Which version of OpenVPN to use
To make that decision it helps to know the general specifications of the available programs. Generally speaking there are two main branches: the commercial programs, and the open source programs. First we’ll describe our commercial offering, followed by a description of the open source program.
The OpenVPN Access Server product is a great way to easily set up a secure and easy to manage OpenVPN server and has a web based system to manage configuration, certificates, users, groups, and access control, and comes with professional support from the OpenVPN Inc. company itself. It is free to install and use for a maximum of 2 simultaneous VPN connections, so you can trial it without having to pay first. If you need more connections, you can purchase a license key from our website and activate it on your server, or use a licensed tiered instance on Amazon AWS which is billed directly through Amazon. The pricing structure is very clear and not the type of “request a quote” you see with many other programs, and can be found here on the pricing overview page. The Access Server must be installed on a Linux operating system, but this can be a virtual machine making it possible to install this on almost any host platform. While the Access Server program must be installed on a Linux operating system, the clients that can connect to it can be Windows machines, or Macintosh, Android, iOS, or almost any Linux system. With Access Server there’s a very clear separation of purpose; the OpenVPN Access Server runs as a server accepting incoming VPN connections. And OpenVPN Connect Client, or a compatible OpenVPN open source client, can start a connection to this server.
To see which platforms the Access Server are usually deployed on (by no means a complete list) see the installation options page.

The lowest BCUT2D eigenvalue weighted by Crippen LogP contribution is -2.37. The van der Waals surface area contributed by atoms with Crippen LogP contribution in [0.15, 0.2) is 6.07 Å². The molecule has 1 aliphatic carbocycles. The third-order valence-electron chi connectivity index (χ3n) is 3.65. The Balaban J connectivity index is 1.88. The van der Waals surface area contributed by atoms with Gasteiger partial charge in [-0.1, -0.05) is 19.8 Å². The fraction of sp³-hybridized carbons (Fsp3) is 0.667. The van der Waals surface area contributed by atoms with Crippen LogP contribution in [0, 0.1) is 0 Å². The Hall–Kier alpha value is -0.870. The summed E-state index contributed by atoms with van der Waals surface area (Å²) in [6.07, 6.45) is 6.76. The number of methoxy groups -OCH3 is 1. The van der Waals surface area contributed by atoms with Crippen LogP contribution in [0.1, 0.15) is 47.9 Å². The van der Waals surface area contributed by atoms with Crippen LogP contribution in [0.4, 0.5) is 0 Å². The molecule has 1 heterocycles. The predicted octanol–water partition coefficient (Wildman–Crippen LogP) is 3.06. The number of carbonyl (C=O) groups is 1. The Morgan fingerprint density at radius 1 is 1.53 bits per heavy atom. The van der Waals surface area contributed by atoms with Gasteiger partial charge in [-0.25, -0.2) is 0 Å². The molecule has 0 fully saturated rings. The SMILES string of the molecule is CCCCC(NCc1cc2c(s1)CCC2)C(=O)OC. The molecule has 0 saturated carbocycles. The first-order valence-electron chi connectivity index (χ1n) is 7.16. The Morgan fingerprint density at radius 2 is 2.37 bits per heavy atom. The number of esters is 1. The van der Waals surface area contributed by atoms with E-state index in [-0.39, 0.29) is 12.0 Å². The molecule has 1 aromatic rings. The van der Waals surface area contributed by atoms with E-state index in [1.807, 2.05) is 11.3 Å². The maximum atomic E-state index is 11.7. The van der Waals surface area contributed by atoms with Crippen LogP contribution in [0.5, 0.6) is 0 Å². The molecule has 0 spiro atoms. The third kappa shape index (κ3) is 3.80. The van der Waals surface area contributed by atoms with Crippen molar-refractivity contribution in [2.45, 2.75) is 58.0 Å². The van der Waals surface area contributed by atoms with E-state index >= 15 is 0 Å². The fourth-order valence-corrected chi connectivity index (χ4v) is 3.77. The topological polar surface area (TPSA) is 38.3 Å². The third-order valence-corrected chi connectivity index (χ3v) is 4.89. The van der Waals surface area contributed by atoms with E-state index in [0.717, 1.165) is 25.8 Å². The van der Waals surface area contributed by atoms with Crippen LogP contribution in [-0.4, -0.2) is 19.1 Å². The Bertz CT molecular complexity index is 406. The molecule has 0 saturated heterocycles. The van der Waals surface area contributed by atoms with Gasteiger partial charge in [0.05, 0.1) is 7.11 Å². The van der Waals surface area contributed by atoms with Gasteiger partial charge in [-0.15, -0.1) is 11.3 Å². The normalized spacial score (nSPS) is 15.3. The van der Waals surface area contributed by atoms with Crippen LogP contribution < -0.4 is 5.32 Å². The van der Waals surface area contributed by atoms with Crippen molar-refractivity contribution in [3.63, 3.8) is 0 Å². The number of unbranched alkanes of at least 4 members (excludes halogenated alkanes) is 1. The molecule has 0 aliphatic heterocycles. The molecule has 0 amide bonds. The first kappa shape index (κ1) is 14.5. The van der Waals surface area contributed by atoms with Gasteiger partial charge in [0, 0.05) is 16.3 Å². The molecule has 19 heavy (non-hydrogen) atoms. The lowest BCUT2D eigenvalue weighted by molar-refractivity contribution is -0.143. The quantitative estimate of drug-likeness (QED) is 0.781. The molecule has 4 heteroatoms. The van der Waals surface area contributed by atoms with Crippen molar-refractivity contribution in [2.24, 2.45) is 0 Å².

The OpenVPN open source project focuses on the core program and is available for many platforms. It can run as client or server on Windows, Macintosh, and Linux. Configuration is done with text files with directives that tell the program what to do, and you have to manage certificates yourself. There is less of a distinction between server and client here; this just depends on what configuration directives you feed the program. If you tell it to be a server and accept incoming connections, it will do that. If you tell it to start a connection as a client connecting to an existing server elsewhere, then you can give it the configuration directives to do that, and it will do that. You’ll note that we didn’t mention iOS and Android in the list, but they are supported. On iOS and Android the same client apps available there that let you connect to an OpenVPN Access Server also work for connecting to an open source OpenVPN server. Likewise the open source OpenVPN program used as a client can make a connection to an OpenVPN Access Server as well, since they are compatible because they use the same standardized OpenVPN protocol.
There are a great many services and programs built on both our commercial OpenVPN Access Server product and the open source OpenVPN project. So many in fact that it is next to impossible to list them all. This documentation here however focuses on the commercial OpenVPN Access Server program and client devices and programs compatible with it.